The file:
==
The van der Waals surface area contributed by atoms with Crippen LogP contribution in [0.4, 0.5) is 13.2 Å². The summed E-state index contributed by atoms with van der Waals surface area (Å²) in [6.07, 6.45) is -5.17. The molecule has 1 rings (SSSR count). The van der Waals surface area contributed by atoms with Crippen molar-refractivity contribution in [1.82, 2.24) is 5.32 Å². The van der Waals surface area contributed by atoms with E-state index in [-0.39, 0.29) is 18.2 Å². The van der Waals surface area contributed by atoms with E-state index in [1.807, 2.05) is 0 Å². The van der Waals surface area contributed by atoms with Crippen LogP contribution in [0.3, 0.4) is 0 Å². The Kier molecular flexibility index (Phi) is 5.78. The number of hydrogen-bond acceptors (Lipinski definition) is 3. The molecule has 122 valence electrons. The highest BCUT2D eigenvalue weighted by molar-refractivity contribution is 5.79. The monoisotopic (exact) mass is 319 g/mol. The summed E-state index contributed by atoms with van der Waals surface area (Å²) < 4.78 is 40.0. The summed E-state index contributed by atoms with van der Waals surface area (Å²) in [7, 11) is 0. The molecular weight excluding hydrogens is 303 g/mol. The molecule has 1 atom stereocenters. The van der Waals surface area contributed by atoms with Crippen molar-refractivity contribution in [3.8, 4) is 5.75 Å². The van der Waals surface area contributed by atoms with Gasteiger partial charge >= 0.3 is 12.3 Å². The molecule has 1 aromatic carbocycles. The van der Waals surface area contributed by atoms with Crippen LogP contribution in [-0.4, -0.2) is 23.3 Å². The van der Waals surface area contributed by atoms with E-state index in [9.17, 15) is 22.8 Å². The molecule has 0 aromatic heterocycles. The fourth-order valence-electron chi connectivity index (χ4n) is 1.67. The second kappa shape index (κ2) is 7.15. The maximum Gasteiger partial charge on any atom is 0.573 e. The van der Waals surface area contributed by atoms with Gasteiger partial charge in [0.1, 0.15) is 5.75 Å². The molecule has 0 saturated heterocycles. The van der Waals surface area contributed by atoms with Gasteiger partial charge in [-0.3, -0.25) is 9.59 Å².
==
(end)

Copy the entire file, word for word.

The van der Waals surface area contributed by atoms with Crippen LogP contribution in [0.4, 0.5) is 13.2 Å². The summed E-state index contributed by atoms with van der Waals surface area (Å²) in [6.07, 6.45) is -5.17. The molecule has 1 rings (SSSR count). The van der Waals surface area contributed by atoms with Crippen molar-refractivity contribution in [1.82, 2.24) is 5.32 Å². The van der Waals surface area contributed by atoms with E-state index in [-0.39, 0.29) is 18.2 Å². The van der Waals surface area contributed by atoms with E-state index in [1.807, 2.05) is 0 Å². The van der Waals surface area contributed by atoms with Crippen LogP contribution in [0.3, 0.4) is 0 Å². The Kier molecular flexibility index (Phi) is 5.78. The number of hydrogen-bond acceptors (Lipinski definition) is 3. The molecule has 122 valence electrons. The highest BCUT2D eigenvalue weighted by molar-refractivity contribution is 5.79. The monoisotopic (exact) mass is 319 g/mol. The summed E-state index contributed by atoms with van der Waals surface area (Å²) < 4.78 is 40.0. The summed E-state index contributed by atoms with van der Waals surface area (Å²) in [7, 11) is 0. The molecular weight excluding hydrogens is 303 g/mol. The molecule has 1 atom stereocenters. The van der Waals surface area contributed by atoms with Crippen molar-refractivity contribution in [3.8, 4) is 5.75 Å². The van der Waals surface area contributed by atoms with Gasteiger partial charge >= 0.3 is 12.3 Å². The molecule has 1 aromatic carbocycles. The van der Waals surface area contributed by atoms with Crippen LogP contribution in [-0.4, -0.2) is 23.3 Å². The van der Waals surface area contributed by atoms with E-state index in [9.17, 15) is 22.8 Å². The molecule has 0 aromatic heterocycles. The fourth-order valence-electron chi connectivity index (χ4n) is 1.67. The second kappa shape index (κ2) is 7.15. The maximum Gasteiger partial charge on any atom is 0.573 e. The van der Waals surface area contributed by atoms with Gasteiger partial charge in [0.1, 0.15) is 5.75 Å². The molecule has 0 saturated heterocycles. The van der Waals surface area contributed by atoms with Gasteiger partial charge in [-0.3, -0.25) is 9.59 Å².